Board of Visitors approves six year plan; Committees meet
The full Board of Visitors gathered in Madison Hall before Saturday's home football game to approve the six-year institutional financial plan and delegate final negotiations of the University's proposed Management Agreement with Gov. Mark R. Warner to the University administration.
The Board unanimously lent a seal of approval to a plan that commits the Commonwealth to fixed, annual, incremental appropriations over the next six years in exchange for moderate tuition increases and adherence to a series of state-directed institutional mandates. Ultimately, the Board and University administration is expected to end up with much greater leeway in approving and allocating funds and tuition under the new agreement.
After adopting the six-year plan at Saturday's meeting, the administration will finalize the financial and administrative performance metrics by which the Commonwealth will judge the University, and Warner will forward that agreement to the General Assembly by Nov. 15. Warner is expected to incorporate the Management Agreements into the budget he submits to the state legislature by Dec. 16, the General Assembly is expected to pass the legislation by next March and the new Management Agreements are expected to go into effect by next July.
"I'm optimistic that we're going to achieve an agreement good for the University and the Commonwealth," said University Chief Operating Officer Leonard Sandridge, who will be spearheading the negotiations in Richmond along with Vice President for Management and Budget Collette Sheehy and University President John T. Casteen, III.
If the state adheres to its obligation under the six-year plan, the state will increase its appropriation incrementally, ultimately providing an additional $62 million by 2012, while the University will charge an additional $93 million in tuition over the same period.
"This is not the solution to the problem," Casteen said, citing the $52 million reduction in appropriations to the University that caused the University to recently fall six slots in financial resource rankings among national institutions. "This is the optimum, if the state funds everything."
A bleaker scenario, also discussed by Board members as a worst-case but unlikely possibility under the new Management Agreement, would assume no new general fund appropriations over the six-year period and would assume all additional operating funds would need to come from tuition increases.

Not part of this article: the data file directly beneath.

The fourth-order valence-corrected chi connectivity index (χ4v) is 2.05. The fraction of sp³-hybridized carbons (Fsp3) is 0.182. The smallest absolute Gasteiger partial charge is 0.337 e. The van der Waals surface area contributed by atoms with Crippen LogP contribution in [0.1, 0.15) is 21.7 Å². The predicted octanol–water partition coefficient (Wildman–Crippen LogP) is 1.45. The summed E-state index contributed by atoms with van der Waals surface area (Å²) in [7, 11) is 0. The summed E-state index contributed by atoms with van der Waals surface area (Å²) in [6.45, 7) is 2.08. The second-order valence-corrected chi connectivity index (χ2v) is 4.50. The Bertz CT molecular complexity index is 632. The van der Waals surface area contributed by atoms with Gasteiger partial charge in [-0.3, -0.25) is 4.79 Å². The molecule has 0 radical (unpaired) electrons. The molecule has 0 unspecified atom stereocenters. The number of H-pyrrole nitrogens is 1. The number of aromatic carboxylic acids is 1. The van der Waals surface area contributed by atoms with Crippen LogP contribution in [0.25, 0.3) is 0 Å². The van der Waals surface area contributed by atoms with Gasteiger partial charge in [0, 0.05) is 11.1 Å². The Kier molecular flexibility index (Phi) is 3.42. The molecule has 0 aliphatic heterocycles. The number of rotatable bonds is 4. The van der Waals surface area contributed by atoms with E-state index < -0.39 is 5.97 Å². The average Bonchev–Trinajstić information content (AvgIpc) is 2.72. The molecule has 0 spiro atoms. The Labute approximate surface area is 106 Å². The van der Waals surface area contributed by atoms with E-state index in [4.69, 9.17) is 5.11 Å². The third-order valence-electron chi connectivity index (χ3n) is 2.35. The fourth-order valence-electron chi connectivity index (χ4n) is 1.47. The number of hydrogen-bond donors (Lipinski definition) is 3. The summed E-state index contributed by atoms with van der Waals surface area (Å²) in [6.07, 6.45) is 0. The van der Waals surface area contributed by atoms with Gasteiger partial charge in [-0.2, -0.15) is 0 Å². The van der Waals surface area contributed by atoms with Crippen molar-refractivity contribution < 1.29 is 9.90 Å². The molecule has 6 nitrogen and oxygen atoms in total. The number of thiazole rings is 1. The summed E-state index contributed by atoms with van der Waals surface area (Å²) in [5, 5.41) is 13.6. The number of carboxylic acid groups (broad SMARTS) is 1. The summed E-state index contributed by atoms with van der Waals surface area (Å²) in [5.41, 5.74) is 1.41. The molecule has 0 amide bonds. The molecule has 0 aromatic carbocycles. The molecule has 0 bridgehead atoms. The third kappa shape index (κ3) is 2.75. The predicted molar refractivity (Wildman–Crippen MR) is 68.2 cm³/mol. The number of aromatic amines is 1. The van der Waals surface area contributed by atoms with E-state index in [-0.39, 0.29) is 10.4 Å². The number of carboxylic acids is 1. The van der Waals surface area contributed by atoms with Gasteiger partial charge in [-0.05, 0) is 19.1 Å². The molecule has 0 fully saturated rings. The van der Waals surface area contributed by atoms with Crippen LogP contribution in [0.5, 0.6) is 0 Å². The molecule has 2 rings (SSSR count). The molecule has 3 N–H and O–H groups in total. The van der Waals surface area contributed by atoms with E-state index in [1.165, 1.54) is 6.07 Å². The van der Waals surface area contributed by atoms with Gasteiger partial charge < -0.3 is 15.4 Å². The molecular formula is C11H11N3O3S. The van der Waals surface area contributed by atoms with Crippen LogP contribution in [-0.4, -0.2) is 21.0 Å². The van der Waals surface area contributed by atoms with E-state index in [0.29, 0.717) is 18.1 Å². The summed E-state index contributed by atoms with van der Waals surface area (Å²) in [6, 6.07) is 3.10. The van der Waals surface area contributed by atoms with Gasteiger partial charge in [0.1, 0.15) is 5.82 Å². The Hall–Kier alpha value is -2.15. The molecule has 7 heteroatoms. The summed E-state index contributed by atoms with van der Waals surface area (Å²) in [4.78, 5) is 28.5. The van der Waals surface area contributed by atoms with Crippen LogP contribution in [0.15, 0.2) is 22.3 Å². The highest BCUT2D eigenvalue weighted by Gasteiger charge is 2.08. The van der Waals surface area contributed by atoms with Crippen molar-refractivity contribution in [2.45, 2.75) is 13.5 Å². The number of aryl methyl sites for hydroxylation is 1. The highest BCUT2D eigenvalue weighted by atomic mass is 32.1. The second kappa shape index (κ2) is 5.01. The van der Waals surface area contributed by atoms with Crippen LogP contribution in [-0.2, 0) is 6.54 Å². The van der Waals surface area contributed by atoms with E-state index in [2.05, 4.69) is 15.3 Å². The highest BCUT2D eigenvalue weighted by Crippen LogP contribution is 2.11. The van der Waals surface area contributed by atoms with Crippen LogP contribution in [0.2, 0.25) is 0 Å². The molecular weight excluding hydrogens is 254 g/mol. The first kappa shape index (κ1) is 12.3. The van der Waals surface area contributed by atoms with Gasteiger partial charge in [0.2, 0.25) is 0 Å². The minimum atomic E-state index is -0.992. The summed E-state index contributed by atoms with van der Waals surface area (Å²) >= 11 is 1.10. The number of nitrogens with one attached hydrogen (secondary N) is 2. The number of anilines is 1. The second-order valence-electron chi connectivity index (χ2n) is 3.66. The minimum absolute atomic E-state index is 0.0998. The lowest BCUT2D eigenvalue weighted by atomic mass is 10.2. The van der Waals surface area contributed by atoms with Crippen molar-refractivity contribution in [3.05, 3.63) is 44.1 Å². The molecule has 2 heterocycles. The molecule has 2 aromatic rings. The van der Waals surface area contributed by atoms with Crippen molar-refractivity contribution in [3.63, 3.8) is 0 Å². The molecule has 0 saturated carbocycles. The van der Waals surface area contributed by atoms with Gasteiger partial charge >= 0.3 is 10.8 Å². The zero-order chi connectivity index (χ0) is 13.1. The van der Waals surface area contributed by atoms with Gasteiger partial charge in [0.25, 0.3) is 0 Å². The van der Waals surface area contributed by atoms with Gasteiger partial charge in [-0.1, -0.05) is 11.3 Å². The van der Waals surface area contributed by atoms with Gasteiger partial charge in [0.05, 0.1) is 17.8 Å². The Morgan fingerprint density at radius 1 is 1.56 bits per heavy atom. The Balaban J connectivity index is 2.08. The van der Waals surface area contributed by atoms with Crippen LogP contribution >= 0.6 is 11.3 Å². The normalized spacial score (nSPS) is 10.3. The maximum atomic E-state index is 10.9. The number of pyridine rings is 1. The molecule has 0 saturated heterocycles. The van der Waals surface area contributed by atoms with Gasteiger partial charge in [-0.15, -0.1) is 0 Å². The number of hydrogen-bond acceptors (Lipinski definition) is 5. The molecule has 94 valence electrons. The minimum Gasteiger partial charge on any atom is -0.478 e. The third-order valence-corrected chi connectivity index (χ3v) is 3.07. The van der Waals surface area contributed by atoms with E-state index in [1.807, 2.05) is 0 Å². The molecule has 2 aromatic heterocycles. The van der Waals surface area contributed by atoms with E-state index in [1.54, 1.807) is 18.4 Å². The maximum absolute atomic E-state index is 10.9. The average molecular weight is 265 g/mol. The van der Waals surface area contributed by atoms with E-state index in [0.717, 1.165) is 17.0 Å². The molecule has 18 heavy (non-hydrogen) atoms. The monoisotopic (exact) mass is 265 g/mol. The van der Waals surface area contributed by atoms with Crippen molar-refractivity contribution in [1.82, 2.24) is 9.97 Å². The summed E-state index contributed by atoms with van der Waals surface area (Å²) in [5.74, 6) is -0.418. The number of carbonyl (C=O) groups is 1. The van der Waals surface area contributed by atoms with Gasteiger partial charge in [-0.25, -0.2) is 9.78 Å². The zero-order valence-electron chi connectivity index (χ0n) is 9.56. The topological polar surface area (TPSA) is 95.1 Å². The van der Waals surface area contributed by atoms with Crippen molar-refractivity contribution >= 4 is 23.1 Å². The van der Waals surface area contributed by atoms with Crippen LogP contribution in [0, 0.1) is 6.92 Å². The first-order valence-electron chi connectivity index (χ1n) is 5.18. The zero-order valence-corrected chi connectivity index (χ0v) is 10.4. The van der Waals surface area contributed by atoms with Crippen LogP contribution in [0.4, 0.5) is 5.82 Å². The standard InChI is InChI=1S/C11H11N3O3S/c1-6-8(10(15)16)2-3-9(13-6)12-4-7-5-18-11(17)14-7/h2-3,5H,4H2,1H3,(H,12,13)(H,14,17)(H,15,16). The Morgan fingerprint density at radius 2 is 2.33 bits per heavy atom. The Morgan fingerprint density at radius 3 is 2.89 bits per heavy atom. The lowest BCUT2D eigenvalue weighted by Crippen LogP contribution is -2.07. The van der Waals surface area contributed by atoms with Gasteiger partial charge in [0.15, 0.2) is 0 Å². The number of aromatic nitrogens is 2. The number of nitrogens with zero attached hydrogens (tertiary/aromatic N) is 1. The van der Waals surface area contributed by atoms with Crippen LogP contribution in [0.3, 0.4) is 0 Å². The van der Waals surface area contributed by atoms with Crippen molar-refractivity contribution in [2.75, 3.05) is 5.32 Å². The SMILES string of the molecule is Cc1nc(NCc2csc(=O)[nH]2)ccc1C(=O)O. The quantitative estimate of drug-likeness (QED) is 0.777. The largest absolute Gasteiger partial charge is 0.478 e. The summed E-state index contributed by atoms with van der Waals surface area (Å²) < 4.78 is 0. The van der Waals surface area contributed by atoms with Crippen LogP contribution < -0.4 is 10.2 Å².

"It is very clear that the state is the key factor in determining tuition in the future," Sheehy said. "The more they give, the lower the tuition."
In reality, even if the state were unable to fully fund its newly-reduced obligations under the agreement and ultimately came through with only part of its share of the projected revenue increases, the University is aggressively raising private money to plug some of the gap. The expiration of the six-year plan in 2012 coincides with the conclusion of the University's ambitious $3 billion Capital Campaign.
The projected cost increases include $62 million for increased faculty salary and benefits; $32 million for the enrollment growth and enhancements to existing academic programming; $29 million to address deferred maintenance and energy costs and $19 million in financial aid.
The complexities of the University's budget are highlighted by the fact that the narrative, at 10 pages, exceeds the five-page format the state asked for. The discrepancy highlighted the difficulties in coming to agreement on an academic division budget expected to exceed $1 billion by 2008.
"The plan is driven by the state -- they drive the format," Sheehy said.
Among the most significant adjustments mandated by the narrative are enrollment increases. According to the narrative, optimal undergraduate growth over the 10-year period would be approximately 1,100 students, with about 700 of those in the physical and natural sciences, 200 in engineering and 200 spread between undergraduate business, nursing and fine arts.
The University already has taken several steps to meet the institutional objectives that comprise the bulk of the narrative, highlighted by AccessUVa, which targets low-income access to the University.
"Clearly, the centerpiece here is AccessUVa program," Sheehy said.
The program, expected to be fully implemented by 2009, funds the full cost of tuition for students coming from families at or below twice the poverty level.
Still, other smaller agreements incorporated to satisfy the state will be costly in the absence of further appropriations. One example, a community service initiative that will bring students into local public schools on Saturdays, will require funding for transportation to work sites among other costs.
"To make this work there are costs, not costs that our students will have to pay, but expenses," Casteen said about the initiative.
Even in light of the challenges, the Board enthusiastically adopted the plan and looks forward to its implementation.
"There's no such thing as legislative intent, but this document is superb," said Board member Alan Diamonstein who served in the House of Delegates from 1967 to 2002. "It recognizes the responsibility in research, fiscal responsibility, and I think it is a model, an outstanding piece of work"